Rare anti-Sisi protests in Egypt after online call for dissent
CAIRO - Hundreds protested in central Cairo and several other Egyptian cities late on Friday against President Abdel Fattah al-Sisi, responding to an online call for a demonstration against government corruption, witnesses said.
Protests have become very rare in Egypt following a broad crackdown on dissent under Sisi, who took power after the overthrow of the former Islamist president Mohamed Morsi in 2013 following mass protests against his rule.
Security forces moved to disperse the small and scattered crowds in Cairo using tear gas but many young people stayed on the streets in the centre of the capital, shouting "Leave Sisi," reporters at the scene said.
Police arrested some of the demonstrators, witnesses said.
Protests were also held in Alexandria on the Mediterranean coast, Suez on the Red Sea as well as the Nile Delta textile town of Mahalla el-Kubra, about 110 km (68 miles) north of Cairo, according to residents and videos posted online.
There was a heavy security presence in downtown Cairo and on Tahrir Square where mass protests started in 2011 which toppled veteran ruler Hosni Mubarak.
A pro-government TV anchor said only a small group of protesters had gathered in central Cairo to take videos and selfies before leaving the scene. Another pro-government channel said the situation around the Tahrir Square was quiet.
State TV did not cover the incidents, but a security source said that authorities had quickly dispersed the protests and arrested dozens of people.
At least 74 were arrested overnight, the source said, with plain clothed police patrolling sidestreets of downtown Cairo.
The country effectively banned protests under a 2013 law and a state of emergency is still in full effect.
Under the rule of general-turned-president Sisi, authorities have launched a broad crackdown on dissidents, jailing thousands of Islamists as well as secular activists and popular bloggers.
Mohamed Ali, a building contractor and actor turned political activist who lives in Spain, called in a series of viral videos for the protest after accusing Sisi and the military of corruption.
In his latest video posted early Friday morning on his growing social media accounts, Ali urged Egyptians to head to the streets after a highly anticipated football match between Cairo powerhouses Al Ahly and Zamalek in the Super Cup.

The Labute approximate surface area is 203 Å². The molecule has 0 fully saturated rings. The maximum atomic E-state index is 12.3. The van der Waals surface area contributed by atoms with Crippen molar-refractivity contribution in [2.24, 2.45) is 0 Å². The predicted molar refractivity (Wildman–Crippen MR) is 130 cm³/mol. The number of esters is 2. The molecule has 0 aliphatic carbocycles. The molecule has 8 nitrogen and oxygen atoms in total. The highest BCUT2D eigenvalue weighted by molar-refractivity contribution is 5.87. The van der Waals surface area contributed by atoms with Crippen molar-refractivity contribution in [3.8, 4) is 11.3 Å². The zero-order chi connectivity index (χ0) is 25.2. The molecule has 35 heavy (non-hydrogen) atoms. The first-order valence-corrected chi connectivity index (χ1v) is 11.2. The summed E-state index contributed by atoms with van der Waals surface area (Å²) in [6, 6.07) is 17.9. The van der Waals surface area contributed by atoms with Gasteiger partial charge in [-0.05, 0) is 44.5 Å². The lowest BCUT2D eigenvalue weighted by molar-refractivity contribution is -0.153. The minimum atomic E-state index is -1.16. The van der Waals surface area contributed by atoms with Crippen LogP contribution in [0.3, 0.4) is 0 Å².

Thousands shared footage on social media documenting the demonstrations that sprang up in several cities including sizeable crowds blocking traffic in Alexandria, Al-Mahalla, Damietta, Mansoura and Suez.
Many users commented on the curious absence of military personnel and speculated about internal political squabbles between various Egyptian security agencies.
Last Saturday, Sisi dismissed the claims of corruption as "lies and slander", telling a youth conference that he "was honest and faithful" to his people and the military.
Former army chief Sisi led the military ouster of former Islamist president Morsi in 2013 and won back to back landslide elections.
He was first elected in 2014 with 97% of the vote, and re-elected four years later with the same percentage, in a vote in which the only other candidate was an ardent Sisi supporter. His popularity has been dented by economic austerity measures.
Nearly one in three Egyptians live below the poverty line on less than $1.40 a day, according to official figures released in July.
At the same youth conference where he denied graft allegations, Sisi also warned of the dangers of protesting - a position he has repeatedly taken.
He has regularly invoked security and stability as hallmarks of his reign in contrast to the situations in regional hot spots such as Iraq, Libya and Syria.
Sisi's supporters say dissent must be quashed to stabilize Egypt, after a 2011 uprising and the unrest that followed, including an Islamist insurgency in the Sinai Peninsula that has killed hundreds of police, soldiers and civilians.
They also credit him with the same economic reforms, agreed with the International Monetary Fund, whose austerity measures have caused economic and social pressures on many Egyptians.